Spiritual approaches to marketing and public relations have been around a long time, at least for centuries, and perhaps, millennia. I am coming to understand that my personal approach, grounded in an ecological, earth-centered, divine feminine perspective, has its roots in those times.
Within earth-centered perspectives today, many of which are the result of the Indigenous Rights Movement, it is not uncommon to seek inspiration in works that came “before:” pre-Christian, or pre-Colonial/contact. In many cases, particularly after 1400, the two occur in tandem. But a divine feminine perspective often looks to the past in Western European history “before” the patriarchy disrupted the nature-based, shamanic Goddess religions and the communities and societies which were organized around them. Margot Adler, a long-time, respected, National Public Radio journalist, tells us in her landmark book, Drawing Down the Moon, that today, the heirs to
nature-based, divine feminine perspectives “…see themselves as modern-day heirs
to the ancient mystery traditions of Egypt, Crete, Eleusis, and so on…” I agree with her perspective, and often return to the original feminine archetypes for deeper understandings of my own life experience and professional practice.
I am not alone. Public relations practitioners often see the roots of their profession in a time “…as old as human communications itself,” according to Wilcox, et al, in Public Relations: Strategies and Tactics. The writers note:
In succeeding civilizations, such as those of Babylonia, Greece, and Rome, people were persuaded to accept the authority of government and religion through techniques that are still used: interpersonal communication, speeches, art, literature, staged events, publicity and other such devices. None of these endeavors was called public relations, of course, but their purpose and their effect were the same as those of similar activities today.
Persuasion, drama, and storytelling remain the primary techniques of the practice of Spiritual Marketing Public Relations. Use of feminine archetypes, modern mythologies, dramaturgical approaches, and a ritual, consummatory view of writing or speaking as direct action connect Spiritual MPR as a discipline not only to the communications techniques of earlier civilizations, but give rise to an understanding of its unique role as a 21st century offshoot of establishment public relations practice.
Wilcox, et al, cites the remarks of Peter G. Osgood, who spoke of the adept practice of Babylonian, Greek, and Roman politicians to send a team in advance to prepare the way for travelling dignitaries. A timeline of these early examples of public relations follows:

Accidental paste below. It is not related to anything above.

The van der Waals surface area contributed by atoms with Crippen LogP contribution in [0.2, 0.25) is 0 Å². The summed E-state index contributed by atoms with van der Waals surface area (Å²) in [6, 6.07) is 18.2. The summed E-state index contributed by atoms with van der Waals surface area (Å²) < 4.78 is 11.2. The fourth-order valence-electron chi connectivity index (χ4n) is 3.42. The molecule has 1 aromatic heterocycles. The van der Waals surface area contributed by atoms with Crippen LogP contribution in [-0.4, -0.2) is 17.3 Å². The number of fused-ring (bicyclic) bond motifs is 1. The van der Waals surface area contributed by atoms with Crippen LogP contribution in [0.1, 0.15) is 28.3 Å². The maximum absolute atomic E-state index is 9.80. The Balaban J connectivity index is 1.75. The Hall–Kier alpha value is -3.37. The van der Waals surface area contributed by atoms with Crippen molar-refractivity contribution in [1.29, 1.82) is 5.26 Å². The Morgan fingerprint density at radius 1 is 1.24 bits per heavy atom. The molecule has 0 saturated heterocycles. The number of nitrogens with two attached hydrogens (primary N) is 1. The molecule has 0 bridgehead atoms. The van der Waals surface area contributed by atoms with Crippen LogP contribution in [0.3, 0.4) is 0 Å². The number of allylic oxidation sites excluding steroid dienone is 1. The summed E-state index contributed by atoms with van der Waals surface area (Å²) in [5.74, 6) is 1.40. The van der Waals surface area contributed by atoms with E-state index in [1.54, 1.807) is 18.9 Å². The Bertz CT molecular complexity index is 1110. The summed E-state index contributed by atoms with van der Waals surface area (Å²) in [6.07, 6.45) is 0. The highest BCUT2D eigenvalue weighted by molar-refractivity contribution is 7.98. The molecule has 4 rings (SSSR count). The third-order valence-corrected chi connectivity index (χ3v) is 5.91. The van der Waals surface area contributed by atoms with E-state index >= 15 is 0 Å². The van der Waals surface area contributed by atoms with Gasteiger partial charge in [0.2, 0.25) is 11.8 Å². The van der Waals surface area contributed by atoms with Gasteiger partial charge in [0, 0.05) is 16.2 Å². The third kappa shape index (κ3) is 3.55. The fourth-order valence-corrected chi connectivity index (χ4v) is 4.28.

- St. John the Baptist’s work for Jesus
- Speech writing by Plato
- Investor relations in the 15th century in Venice
Followed by the editors’ additions:
- Pope Urban II’s engagement of the Holy Crusades in the 11th century
- Pope Gregory’s creation of the College of Propagation in the 17th century
- Spanish explorers spreading the story of the fabled Seven Cities of Gold and the Fountain of Youth
- Eric the Red’s discovery of ice-covered “Greenland” in 1000 AD
- Sir Walter Raleigh’s embellished accounts of life on Roanoke Island in the 16th century
From my eco-feminist perspective, something strikes me to be of particular interest. In EACH of these examples of early public relations is its use within a colonializing agenda to supplant the existing order with the patriarchal order deemed advantageous to the advancement of Western Civilization. This realization leads me to formalize a central question about the intention of public relations practice at its inception:
Was early public relations practice used consciously and deliberately to supplant and replace pre-existing earth-centered and divine feminine perspectives as means of colonizing lands and peoples?
I can only presume the answer is yes – despite the tendency today to see public relations and mass communications as a way to maintain the status quo. I wonder…
What will evolve as divine feminine business leaders used the same techniques from their unique perspective to effect a sort of re-membering, re-claiming, and re-turning? What will evolve as a result of drawing models for effective professional practice from nature herself?
Sherri L. McLendon is a communications strategist specializing in the application of spiritual principles in marketing, public relations, and media.